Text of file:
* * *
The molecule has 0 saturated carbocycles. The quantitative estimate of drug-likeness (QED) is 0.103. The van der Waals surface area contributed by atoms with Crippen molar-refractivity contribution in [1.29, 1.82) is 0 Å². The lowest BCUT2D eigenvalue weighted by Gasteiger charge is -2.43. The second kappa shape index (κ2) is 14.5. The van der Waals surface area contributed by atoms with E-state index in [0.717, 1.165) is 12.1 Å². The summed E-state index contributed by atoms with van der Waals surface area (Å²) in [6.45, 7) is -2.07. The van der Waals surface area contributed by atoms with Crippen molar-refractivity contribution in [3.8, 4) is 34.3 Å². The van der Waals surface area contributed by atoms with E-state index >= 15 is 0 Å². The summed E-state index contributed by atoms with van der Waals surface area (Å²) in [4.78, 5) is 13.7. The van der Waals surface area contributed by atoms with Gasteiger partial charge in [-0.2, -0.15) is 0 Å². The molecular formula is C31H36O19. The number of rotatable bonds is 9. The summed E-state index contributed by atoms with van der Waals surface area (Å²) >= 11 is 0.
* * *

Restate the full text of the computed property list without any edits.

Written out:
The molecule has 0 saturated carbocycles. The quantitative estimate of drug-likeness (QED) is 0.103. The van der Waals surface area contributed by atoms with Crippen molar-refractivity contribution in [1.29, 1.82) is 0 Å². The lowest BCUT2D eigenvalue weighted by Gasteiger charge is -2.43. The second kappa shape index (κ2) is 14.5. The van der Waals surface area contributed by atoms with E-state index in [0.717, 1.165) is 12.1 Å². The summed E-state index contributed by atoms with van der Waals surface area (Å²) in [6.45, 7) is -2.07. The van der Waals surface area contributed by atoms with Crippen molar-refractivity contribution in [3.8, 4) is 34.3 Å². The van der Waals surface area contributed by atoms with E-state index >= 15 is 0 Å². The summed E-state index contributed by atoms with van der Waals surface area (Å²) in [4.78, 5) is 13.7. The van der Waals surface area contributed by atoms with Gasteiger partial charge in [-0.2, -0.15) is 0 Å². The molecular formula is C31H36O19. The number of rotatable bonds is 9. The summed E-state index contributed by atoms with van der Waals surface area (Å²) >= 11 is 0.